China changed the story. In the last half decade, China fully took centre stage in world affairs for its monumental growth and hunger for resource to fuel it. Nigeria’s policy makers caught a whiff of this and have remained intoxicated ever since. Rather than articulate a long-term strategy for locking down Nigeria’s wider infrastructural needs with China’s appetite for resources, Nigeria’s policy advisers have been content with second-guessing China, and generating dissonance which only helps to dislodge in-place investment opportunities.

US oil policy turned homeward

In the meantime, US energy policy changed beyond recognition. Chastened by the oil price spike, Nigeria’s largest crude customer, at some 40 percent, actualized her second thoughts and opened new exploration vistas at home, while continuing her strategic stockpile. Despite the Gulf of Mexico misfortune, it should be instructive, indeed, it should alarm Nigeria, that the US has essentially pushed ahead with freeing more players to domestic exploration in pursuit of the long- term philosophy of weaning itself from dependency on oil from risky and distant corners like the Niger Delta. Who would have thought that today, the US would be thinking of re-fitting its import terminals for possible export, even building new ones? For this reason and more, not least the reality that the US economy, hence demand, may stay low, Nigeria’s smugness about its traditional market anchor may be in for a test.

Demand from Europe shrank

The other Western source of demand for Nigeria’s oil and gas, Europe, has since taken a beating. Most European economies have shrunk majorly with the last recession. Budgets have been cut and with it the demand for imported fuels. Yet, Europe and Atlantic markets are where Nigeria has the competitive advantages of vintage relationships and proximity. Asia, where Nigeria stands only a distant chance, is now the centre of gravity, both for new resource supply and for demand; so much for the assumption that there will always be demand.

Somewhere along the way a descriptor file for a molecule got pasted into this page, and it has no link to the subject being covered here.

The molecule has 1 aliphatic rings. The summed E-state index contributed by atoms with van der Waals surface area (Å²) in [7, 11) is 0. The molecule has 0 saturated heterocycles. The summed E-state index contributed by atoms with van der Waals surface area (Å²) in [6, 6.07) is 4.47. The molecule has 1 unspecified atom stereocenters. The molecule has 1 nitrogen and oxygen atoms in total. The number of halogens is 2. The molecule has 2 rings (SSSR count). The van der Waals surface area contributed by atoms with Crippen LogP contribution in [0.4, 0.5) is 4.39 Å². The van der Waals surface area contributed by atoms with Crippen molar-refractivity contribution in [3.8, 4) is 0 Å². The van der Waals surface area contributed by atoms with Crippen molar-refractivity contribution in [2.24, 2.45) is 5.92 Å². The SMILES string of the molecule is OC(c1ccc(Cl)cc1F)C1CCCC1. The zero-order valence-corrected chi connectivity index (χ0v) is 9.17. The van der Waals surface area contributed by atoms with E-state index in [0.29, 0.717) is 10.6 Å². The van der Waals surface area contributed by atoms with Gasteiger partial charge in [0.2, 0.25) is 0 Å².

The global recession happened

One of the strong footings of the capital intensive energy industry is financing. That is exactly what the global recession has upset. Worldwide scarcity of project capital has hurt Nigeria in far more ways than the policy makers realize or admit. Besides shrinking available funds for direct investing in oil and gas projects, it has also eroded the foundations of fledgling growth in key non-oil sectors, like finance and telecoms, which employ large numbers. This has hurt GDP, and put further pressure on the oil and gas sector as the main revenue earner, hence easiest prey to government panic spending and public anger. A country like Nigeria can ill afford this vicious cycle, certainly not at this time.

Nigeria’s energy policy – Shadows versus Vistas  by Dozie Arinze ([email protected]) was first published by Nigeria Energy Intelligence in 2010 and is hereby reproduced by permission due to its relevance to the ongoing reforms in the oil and gas sector.